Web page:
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Very cool. They are using Time Difference of Arrival analysis[1], the fact that most devices have two or more antennas, and clever software to get 10-80 cm accuracy at a good enough frequency to be used as a positional reference in a quadcopter, see the paper[2] for more info

Existing indoor positioning systems such as Bluetooth LE beacons and WiFi triangulation[3] only use the RSSI value and trigonometry to figure out the position. This method is slow (5Hz or so) and the resolution of the RSSI is bad unless you sample it directly, eg with SDR (which incidentally, is what my dissertation is about!)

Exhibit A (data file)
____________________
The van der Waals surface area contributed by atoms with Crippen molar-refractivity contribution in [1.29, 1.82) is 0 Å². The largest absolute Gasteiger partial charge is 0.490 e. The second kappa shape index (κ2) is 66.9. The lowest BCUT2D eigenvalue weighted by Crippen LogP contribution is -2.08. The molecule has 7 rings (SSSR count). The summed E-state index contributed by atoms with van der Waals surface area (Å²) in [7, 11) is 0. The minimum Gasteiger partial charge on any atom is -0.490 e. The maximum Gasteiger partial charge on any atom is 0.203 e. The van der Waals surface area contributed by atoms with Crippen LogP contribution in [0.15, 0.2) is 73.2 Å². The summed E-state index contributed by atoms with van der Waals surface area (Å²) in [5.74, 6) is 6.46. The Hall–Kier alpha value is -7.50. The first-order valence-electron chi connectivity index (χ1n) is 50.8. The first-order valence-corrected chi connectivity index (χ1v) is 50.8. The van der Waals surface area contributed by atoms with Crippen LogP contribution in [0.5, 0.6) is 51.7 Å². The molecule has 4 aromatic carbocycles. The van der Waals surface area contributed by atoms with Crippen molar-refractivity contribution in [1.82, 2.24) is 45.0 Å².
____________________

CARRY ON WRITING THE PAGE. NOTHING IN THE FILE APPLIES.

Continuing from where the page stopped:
[1] https://en.wikipedia.org/wiki/Multilateration#Principle

[2] https://www.usenix.org/system/files/conference/nsdi16/nsdi16...

[3] https://www.qualcomm.com/products/izat (unfortunately there are no public 'specs' I can find...)

Point of note: Multilateration (link [1] above) is the real name for the process that ordinary people casually call "triangulation" when they're talking about wifi location. It's not actually triangulation (which determines location based on the angle) but it's based on circles (or spheres, I guess - based on the distance).

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